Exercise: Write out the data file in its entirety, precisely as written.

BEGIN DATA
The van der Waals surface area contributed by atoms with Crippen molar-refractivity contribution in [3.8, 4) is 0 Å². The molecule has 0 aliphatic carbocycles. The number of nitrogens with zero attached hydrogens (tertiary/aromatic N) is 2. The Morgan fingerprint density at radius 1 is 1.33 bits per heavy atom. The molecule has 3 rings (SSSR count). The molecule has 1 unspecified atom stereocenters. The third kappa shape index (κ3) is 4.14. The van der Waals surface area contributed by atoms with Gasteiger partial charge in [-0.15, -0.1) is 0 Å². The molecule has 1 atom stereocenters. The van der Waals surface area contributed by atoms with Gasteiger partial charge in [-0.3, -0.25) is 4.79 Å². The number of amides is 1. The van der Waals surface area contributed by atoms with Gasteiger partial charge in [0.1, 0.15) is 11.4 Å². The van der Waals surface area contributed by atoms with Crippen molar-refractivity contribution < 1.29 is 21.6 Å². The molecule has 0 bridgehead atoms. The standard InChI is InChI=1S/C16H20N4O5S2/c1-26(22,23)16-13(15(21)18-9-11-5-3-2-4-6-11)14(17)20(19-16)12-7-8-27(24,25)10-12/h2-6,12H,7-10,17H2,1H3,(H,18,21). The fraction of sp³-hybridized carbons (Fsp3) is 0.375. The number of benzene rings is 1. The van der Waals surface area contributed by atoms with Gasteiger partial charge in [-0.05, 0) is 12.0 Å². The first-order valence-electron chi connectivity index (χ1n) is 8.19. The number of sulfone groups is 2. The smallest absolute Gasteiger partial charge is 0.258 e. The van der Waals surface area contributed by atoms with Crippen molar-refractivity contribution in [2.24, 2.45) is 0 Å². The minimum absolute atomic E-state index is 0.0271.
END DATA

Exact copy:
The van der Waals surface area contributed by atoms with Crippen molar-refractivity contribution in [3.8, 4) is 0 Å². The molecule has 0 aliphatic carbocycles. The number of nitrogens with zero attached hydrogens (tertiary/aromatic N) is 2. The Morgan fingerprint density at radius 1 is 1.33 bits per heavy atom. The molecule has 3 rings (SSSR count). The molecule has 1 unspecified atom stereocenters. The third kappa shape index (κ3) is 4.14. The van der Waals surface area contributed by atoms with Gasteiger partial charge in [-0.15, -0.1) is 0 Å². The molecule has 1 atom stereocenters. The van der Waals surface area contributed by atoms with Gasteiger partial charge in [-0.3, -0.25) is 4.79 Å². The number of amides is 1. The van der Waals surface area contributed by atoms with Gasteiger partial charge in [0.1, 0.15) is 11.4 Å². The van der Waals surface area contributed by atoms with Crippen molar-refractivity contribution < 1.29 is 21.6 Å². The molecule has 0 bridgehead atoms. The standard InChI is InChI=1S/C16H20N4O5S2/c1-26(22,23)16-13(15(21)18-9-11-5-3-2-4-6-11)14(17)20(19-16)12-7-8-27(24,25)10-12/h2-6,12H,7-10,17H2,1H3,(H,18,21). The fraction of sp³-hybridized carbons (Fsp3) is 0.375. The number of benzene rings is 1. The van der Waals surface area contributed by atoms with Gasteiger partial charge in [-0.05, 0) is 12.0 Å². The first-order valence-electron chi connectivity index (χ1n) is 8.19. The number of sulfone groups is 2. The smallest absolute Gasteiger partial charge is 0.258 e. The van der Waals surface area contributed by atoms with Crippen molar-refractivity contribution in [2.24, 2.45) is 0 Å². The minimum absolute atomic E-state index is 0.0271.